ARE THE VULNERABILITY EFFECTS OF PERSONALITY AND PSYCHOSOCIAL FUNCTIONING ON DEPRESSION ACCOUNTED FOR BY SUBTHRESHOLD SYMPTOMS?


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Abstract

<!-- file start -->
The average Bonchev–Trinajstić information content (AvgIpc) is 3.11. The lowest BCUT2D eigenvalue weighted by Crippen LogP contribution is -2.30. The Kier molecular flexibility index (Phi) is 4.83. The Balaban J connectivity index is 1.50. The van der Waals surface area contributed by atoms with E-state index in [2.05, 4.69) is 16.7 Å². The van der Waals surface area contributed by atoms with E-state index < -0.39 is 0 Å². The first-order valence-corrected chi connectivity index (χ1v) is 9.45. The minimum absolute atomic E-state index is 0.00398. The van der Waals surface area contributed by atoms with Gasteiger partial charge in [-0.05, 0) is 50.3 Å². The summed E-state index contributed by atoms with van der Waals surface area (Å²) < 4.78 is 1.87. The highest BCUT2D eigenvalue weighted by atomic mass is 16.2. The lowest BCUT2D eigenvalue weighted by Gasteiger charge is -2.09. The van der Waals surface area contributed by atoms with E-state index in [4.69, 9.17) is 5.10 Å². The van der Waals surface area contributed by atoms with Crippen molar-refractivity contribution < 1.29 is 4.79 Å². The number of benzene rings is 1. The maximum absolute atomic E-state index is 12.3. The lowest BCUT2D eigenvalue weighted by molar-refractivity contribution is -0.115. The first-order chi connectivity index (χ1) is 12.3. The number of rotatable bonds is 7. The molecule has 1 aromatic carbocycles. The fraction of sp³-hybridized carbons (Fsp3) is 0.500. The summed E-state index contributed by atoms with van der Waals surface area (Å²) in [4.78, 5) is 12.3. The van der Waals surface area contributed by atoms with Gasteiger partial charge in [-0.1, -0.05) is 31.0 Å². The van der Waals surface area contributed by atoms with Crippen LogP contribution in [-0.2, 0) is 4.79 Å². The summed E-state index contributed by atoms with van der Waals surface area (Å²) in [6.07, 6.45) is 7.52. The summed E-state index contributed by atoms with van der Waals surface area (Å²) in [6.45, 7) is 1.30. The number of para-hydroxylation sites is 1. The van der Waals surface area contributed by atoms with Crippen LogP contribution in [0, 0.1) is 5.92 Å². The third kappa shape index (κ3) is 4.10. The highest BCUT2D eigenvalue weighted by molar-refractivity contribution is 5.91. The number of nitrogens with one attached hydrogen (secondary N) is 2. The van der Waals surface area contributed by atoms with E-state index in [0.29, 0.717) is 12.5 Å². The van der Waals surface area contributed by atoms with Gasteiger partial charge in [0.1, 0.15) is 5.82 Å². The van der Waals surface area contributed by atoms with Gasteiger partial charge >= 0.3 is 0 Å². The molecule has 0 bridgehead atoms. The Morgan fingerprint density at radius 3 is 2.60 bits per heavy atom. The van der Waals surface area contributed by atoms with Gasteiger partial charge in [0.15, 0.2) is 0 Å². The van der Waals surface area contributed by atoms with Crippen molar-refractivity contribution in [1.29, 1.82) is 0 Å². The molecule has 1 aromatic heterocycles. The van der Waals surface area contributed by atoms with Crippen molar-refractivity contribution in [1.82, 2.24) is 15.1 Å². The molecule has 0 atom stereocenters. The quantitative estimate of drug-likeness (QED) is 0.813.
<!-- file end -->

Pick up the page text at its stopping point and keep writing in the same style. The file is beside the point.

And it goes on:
Previous studies could not evaluate adequately the extent to which deviant levels of personality measures and psychosocial functioning found before and after a major depressive episode (MDE) should be attributed to subthreshold depressive symptoms. Our aim is to investigate whether pre- and post-MDE personality alterations and psychosocial disability truly reflect vulnerability, or whether they can be accounted for by the presence of subthreshold depressive symptoms. Data were derived from the Netherlands Mental Health and Incidence Study, a prospective general population study with three waves. Psychopathology was measured with the Composite International Diagnostic Interview (CIDI). Course of depressive symptoms was assessed with the Life Chart Instrument in a cohort of 195 respondents with a new or recurrent MDE between waves 2 and 3. Personality and psychosocial functioning were assessed with, respectively, four and two different measures. Alterations in measurements of personality and psychosocial functioning were present before onset and after remission of an MDE. Most pre- and postonset alterations occurred in the presence of subthreshold depressive symptoms. But even without these subthreshold symptoms, some alterations in measurements of personality and psychosocial functioning were found before and after an MDE. Depressive complaints between waves 2 and 3 were retrospectively assessed, and only a limited set of brief questionnaires was used to assess personality styles and psychosocial functioning. It is unlikely that the pre- and post-MDE alterations in personality and psychosocial functioning observed in earlier studies are entirely due to subthreshold depressive symptoms. This suggests that a depressive episode is interwoven in a long-standing and enduring pattern of mild personality deviance and limitations in psychosocial functioning.

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